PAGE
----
From Jeremiah Johnson, a "diplomacy" variant:
"You can have anywhere from four to ten players. Each player chooses a country they are playing for. (We base this loosely on the countries that existed during the first World War…) The game starts out with everyone neutral. Each player is allowed to have no maximum hand size... so you can just hold stuff in your hand as long as you please. You may play anything you want, and you may attack any player. However, if a player plays something that is considered an "act of war" against another player, that player may choose to declare war. Now, at THAT time ANY other player may declare war as well…
"Alliances can get very intricate. Makes life interesting; you have to explain things as you go along to the other players so they don't declare war on you. This only lasts 10-12 turns before all hell breaks loose and the 'world' is at war. It is a battle royal that makes me love the game even more."
Anyone who knows me knows how much I don't enjoy diplomacy in multiplayer. I prefer games where favors and retribution are absent, or at worst unspoken. This format, of course, depends on assessing acts of war, and trying to convince others that what you're doing isn't really that threatening. But I am not the be-all, end-all of casual play formats. I know that a format rich in diplomacy will appeal to many players; as long as you're having fun with it, you can safely ignore curmudgeons like me.
From Warren Tappe, a "Balance of Power" format that seeks to neutralize the "slow play" complaints that many group games experience:
"It's a 4-player variant (that can be played as chaos, or as team, 2-on-2). Players arrange symmetrically and are called Players 1-4 clockwise. The turn goes: Players 1 and 3 untap, upkeep, and draw simultaneously, and then complete play. Then Players 2 and 4 draw and do the same. (Players 1 and 2 do not draw a card on their first draw.)
"The Buddha" rotates around the table. When Player 1 has the Buddha, he and Player 3 both take simultaneous turns; the Buddha-holder starts with priority.
"Use a prop (we call it 'the Buddha') that is passed to each player in succession, as the turns evolve, beginning with Player 1. Possessing the Buddha allows that person to choose whether he or the other card-drawing player on that turn attacks first or at all…
"Any given creature may be assigned to attack only one player at a time (within a given attack phase) but one attacking player may have creatures involved in attacks against any or all other opponents. The attacks are declared sequentially so, say, if Player 1 does tell Player 3 to attack first, then Player 1 can base his attack strategy around the balance (or lack!) of Player 3's attack. The opposite is of course possible as well since Player 1 may elect to declare attackers first and let Player 3 base his attacks on Player 1's choices. [Then,] defending creatures are declared clockwise after the Buddha-holder. When a player opposite you dies, you still draw a card during the rotation that would have included the now-dead player and you can still declare attacks during this turn. This can either be a desirable thing or an undesirable thing, depending on game conditions and deck strategies!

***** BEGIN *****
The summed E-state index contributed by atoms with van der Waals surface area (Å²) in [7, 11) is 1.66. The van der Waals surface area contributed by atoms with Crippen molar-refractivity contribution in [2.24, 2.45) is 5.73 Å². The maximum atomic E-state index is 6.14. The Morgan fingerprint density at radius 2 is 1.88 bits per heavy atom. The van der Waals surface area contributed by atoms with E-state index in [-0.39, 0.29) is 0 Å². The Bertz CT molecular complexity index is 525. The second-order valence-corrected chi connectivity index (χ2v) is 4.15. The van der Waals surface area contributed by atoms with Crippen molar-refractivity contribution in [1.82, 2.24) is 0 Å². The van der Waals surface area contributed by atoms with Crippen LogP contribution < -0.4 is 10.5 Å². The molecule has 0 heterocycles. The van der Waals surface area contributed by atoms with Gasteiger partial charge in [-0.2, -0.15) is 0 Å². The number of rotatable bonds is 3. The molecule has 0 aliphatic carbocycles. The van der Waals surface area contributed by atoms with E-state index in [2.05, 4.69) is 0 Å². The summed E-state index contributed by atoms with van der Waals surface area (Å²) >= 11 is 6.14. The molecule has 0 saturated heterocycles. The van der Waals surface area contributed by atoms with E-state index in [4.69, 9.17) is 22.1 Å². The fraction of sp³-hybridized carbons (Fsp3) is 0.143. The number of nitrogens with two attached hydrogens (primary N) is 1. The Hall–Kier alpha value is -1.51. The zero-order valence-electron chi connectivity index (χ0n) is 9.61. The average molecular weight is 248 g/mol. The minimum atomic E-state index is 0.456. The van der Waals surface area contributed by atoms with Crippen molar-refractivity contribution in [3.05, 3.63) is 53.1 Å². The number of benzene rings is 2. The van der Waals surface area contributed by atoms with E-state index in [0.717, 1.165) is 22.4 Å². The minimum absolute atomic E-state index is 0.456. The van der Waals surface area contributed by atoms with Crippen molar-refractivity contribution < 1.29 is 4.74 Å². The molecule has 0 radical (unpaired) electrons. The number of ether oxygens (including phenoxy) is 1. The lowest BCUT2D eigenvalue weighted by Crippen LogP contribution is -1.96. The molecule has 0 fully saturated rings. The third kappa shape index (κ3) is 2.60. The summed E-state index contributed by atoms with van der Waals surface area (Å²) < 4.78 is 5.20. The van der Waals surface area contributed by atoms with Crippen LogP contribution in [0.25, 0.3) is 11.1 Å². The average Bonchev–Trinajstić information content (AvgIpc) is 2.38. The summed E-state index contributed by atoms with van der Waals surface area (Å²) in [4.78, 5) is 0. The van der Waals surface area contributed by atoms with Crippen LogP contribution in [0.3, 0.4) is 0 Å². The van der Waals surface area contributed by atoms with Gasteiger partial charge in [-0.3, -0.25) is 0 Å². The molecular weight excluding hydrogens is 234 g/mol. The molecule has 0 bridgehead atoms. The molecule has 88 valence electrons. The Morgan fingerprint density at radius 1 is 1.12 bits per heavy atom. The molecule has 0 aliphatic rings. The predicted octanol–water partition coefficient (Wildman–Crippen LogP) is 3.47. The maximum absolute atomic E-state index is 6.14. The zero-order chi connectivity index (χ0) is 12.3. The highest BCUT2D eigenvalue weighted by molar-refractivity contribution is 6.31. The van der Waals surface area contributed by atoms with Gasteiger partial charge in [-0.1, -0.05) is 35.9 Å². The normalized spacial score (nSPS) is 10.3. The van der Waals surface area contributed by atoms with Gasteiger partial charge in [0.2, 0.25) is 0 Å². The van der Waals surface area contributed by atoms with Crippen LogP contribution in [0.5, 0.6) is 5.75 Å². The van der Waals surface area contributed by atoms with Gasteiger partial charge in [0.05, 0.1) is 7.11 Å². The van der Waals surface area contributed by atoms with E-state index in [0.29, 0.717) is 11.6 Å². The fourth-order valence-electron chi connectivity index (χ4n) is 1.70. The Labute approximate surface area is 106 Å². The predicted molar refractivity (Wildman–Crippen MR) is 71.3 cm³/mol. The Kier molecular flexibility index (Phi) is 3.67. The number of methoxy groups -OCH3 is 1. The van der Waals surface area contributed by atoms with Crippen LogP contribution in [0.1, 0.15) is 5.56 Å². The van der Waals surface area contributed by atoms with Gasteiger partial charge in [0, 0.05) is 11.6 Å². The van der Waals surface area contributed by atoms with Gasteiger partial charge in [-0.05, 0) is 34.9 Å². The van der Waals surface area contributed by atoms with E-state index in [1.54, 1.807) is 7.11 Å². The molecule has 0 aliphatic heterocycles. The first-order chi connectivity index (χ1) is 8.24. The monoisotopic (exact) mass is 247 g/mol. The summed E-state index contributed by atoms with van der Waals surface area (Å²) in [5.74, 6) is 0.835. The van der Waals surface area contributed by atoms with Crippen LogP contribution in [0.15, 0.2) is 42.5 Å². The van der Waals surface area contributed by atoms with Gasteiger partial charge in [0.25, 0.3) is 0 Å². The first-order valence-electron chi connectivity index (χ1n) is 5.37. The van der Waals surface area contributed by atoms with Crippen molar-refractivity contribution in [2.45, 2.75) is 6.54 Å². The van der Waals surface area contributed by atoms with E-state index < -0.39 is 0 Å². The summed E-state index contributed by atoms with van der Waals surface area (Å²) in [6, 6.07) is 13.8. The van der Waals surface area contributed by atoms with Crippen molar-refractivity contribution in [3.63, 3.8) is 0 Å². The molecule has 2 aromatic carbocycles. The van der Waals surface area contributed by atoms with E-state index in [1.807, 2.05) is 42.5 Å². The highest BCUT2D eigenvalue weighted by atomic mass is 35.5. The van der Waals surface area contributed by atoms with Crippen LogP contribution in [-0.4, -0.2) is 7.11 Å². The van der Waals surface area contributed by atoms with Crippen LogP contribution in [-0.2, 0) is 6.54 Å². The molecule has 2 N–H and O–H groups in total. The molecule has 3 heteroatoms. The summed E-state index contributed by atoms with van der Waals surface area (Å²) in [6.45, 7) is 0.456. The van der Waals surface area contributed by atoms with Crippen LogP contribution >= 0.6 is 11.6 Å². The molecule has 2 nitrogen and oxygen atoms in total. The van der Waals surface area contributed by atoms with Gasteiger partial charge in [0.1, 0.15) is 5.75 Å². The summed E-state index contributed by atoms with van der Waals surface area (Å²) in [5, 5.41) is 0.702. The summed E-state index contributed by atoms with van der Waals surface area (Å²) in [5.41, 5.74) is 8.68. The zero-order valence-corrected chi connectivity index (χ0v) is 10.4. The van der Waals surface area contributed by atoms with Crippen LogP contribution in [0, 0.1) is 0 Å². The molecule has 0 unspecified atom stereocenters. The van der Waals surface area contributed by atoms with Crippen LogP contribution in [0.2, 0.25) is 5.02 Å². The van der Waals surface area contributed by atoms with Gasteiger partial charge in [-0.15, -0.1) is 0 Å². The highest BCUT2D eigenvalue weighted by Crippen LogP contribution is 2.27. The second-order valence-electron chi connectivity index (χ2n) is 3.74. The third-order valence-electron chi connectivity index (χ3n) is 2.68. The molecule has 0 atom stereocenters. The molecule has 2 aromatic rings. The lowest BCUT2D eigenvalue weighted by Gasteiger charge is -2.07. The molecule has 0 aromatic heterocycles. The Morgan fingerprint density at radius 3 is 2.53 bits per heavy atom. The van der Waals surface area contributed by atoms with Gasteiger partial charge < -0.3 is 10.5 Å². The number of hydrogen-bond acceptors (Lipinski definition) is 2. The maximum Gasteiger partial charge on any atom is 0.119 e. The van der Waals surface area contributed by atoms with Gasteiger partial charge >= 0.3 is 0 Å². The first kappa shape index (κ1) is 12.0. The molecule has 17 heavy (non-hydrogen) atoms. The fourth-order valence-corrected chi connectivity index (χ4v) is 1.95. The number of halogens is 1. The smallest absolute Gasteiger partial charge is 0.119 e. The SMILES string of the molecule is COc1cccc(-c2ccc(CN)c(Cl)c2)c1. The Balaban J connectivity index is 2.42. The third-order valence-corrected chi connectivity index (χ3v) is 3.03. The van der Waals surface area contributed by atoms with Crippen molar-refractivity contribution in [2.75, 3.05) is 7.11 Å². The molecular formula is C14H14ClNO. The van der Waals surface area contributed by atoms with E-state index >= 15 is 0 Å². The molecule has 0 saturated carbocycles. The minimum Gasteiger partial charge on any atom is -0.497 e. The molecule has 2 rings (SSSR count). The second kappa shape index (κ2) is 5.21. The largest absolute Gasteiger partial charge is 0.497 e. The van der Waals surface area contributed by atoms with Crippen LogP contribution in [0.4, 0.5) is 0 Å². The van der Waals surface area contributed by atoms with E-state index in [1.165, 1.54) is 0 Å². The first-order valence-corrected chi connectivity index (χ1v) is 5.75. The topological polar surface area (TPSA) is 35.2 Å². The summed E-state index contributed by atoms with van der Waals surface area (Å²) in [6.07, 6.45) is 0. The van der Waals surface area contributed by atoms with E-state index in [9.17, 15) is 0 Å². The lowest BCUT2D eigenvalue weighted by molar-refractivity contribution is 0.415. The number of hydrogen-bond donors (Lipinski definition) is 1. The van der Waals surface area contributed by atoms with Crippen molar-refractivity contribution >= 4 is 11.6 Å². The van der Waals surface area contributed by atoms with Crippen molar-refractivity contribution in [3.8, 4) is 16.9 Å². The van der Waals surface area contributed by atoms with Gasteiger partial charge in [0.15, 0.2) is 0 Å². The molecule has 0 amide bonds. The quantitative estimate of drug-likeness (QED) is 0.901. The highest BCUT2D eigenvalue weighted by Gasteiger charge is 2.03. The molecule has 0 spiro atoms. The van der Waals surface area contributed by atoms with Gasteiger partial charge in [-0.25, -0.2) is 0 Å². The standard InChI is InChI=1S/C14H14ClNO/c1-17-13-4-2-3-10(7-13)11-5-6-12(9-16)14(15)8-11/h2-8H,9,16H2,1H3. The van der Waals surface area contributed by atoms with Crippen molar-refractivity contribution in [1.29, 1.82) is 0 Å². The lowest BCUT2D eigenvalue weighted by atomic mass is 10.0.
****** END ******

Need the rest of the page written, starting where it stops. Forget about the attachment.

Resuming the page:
"So, the cards are drawn twice as fast as in a normal 4-player game, each person gets to 'command' an attack once in four turns but the attacks happen twice as often and in a more intense fashion."
Bear in mind, folks, that Warren's format may or may not be team-oriented. You can have Players 1 and 3 be on the same team, or have them as bitter enemies. The point is in that last paragraph: the untapping, drawing, and attacking all happen twice as often. Warren observed in his email that red and blue appear quite strong in the format; you may want to restrict teams so that only one color is shared across both decks. On one thorny rules question, I'll let Warren speak for himself again:
"Who is the active player? The Buddha-holder is the active player, his partner is the second-most-active player, and the other team is next active. This only gets really hairy when all the planets are aligned and hasn't caused any maiming in my neck of the woods for quite a while."
Readers might want to peek back up at the top of this article for that proportional voting system! In any case, I do enjoy formats that supply a counterweight to the typical group dynamic of "wait-and-bait."
I still haven't heard much on solitaire formats. I am still open to hearing about such formats, as well as anything else readers can think of. I'll post suggestions like this about once every couple of months. Readers are also still welcome to chime in on past topics -- "best multiplayer expansion/block" and "how Wizards treats casual play."
In the meantime, may you think of a clever way to end Mark Rosewater’s weekly column.
Anthony may be reached at firstname.lastname@example.org.